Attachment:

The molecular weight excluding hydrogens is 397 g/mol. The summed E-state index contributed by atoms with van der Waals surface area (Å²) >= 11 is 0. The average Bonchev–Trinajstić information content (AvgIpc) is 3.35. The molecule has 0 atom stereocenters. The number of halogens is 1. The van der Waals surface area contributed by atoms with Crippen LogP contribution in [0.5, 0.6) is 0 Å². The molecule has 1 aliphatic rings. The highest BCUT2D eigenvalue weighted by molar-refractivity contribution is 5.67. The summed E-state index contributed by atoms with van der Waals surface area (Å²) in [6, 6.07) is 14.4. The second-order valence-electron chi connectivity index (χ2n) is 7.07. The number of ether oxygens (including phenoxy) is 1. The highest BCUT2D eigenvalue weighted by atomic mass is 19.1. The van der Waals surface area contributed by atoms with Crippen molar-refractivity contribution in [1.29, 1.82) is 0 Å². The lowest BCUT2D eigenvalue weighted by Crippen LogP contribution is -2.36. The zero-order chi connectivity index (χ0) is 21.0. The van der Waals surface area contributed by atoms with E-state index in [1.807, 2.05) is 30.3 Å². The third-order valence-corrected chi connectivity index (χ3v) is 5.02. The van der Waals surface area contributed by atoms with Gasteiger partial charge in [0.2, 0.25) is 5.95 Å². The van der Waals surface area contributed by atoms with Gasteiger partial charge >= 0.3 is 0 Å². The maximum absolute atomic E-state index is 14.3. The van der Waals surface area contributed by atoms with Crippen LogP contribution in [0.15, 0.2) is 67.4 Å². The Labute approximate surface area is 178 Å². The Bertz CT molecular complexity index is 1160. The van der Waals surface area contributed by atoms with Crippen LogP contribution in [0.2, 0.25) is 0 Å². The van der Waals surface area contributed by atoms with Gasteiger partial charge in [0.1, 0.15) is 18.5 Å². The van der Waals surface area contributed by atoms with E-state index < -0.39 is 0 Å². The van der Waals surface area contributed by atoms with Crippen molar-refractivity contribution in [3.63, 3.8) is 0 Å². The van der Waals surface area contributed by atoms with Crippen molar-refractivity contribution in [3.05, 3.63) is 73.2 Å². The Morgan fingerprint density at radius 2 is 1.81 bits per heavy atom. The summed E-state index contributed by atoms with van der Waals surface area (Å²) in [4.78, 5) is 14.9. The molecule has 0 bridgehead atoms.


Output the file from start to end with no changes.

The molecular weight excluding hydrogens is 397 g/mol. The summed E-state index contributed by atoms with van der Waals surface area (Å²) >= 11 is 0. The average Bonchev–Trinajstić information content (AvgIpc) is 3.35. The molecule has 0 atom stereocenters. The number of halogens is 1. The van der Waals surface area contributed by atoms with Crippen LogP contribution in [0.5, 0.6) is 0 Å². The molecule has 1 aliphatic rings. The highest BCUT2D eigenvalue weighted by molar-refractivity contribution is 5.67. The summed E-state index contributed by atoms with van der Waals surface area (Å²) in [6, 6.07) is 14.4. The second-order valence-electron chi connectivity index (χ2n) is 7.07. The number of ether oxygens (including phenoxy) is 1. The highest BCUT2D eigenvalue weighted by atomic mass is 19.1. The van der Waals surface area contributed by atoms with Crippen molar-refractivity contribution in [1.29, 1.82) is 0 Å². The lowest BCUT2D eigenvalue weighted by Crippen LogP contribution is -2.36. The zero-order chi connectivity index (χ0) is 21.0. The van der Waals surface area contributed by atoms with E-state index in [1.807, 2.05) is 30.3 Å². The third-order valence-corrected chi connectivity index (χ3v) is 5.02. The van der Waals surface area contributed by atoms with Gasteiger partial charge in [0.2, 0.25) is 5.95 Å². The van der Waals surface area contributed by atoms with Gasteiger partial charge >= 0.3 is 0 Å². The maximum absolute atomic E-state index is 14.3. The van der Waals surface area contributed by atoms with Crippen LogP contribution in [0.15, 0.2) is 67.4 Å². The Labute approximate surface area is 178 Å². The Bertz CT molecular complexity index is 1160. The van der Waals surface area contributed by atoms with Crippen LogP contribution in [0.2, 0.25) is 0 Å². The van der Waals surface area contributed by atoms with Gasteiger partial charge in [0.1, 0.15) is 18.5 Å². The van der Waals surface area contributed by atoms with E-state index < -0.39 is 0 Å². The van der Waals surface area contributed by atoms with Crippen molar-refractivity contribution in [3.63, 3.8) is 0 Å². The van der Waals surface area contributed by atoms with Crippen molar-refractivity contribution in [3.05, 3.63) is 73.2 Å². The Morgan fingerprint density at radius 2 is 1.81 bits per heavy atom. The summed E-state index contributed by atoms with van der Waals surface area (Å²) in [4.78, 5) is 14.9. The molecule has 0 bridgehead atoms.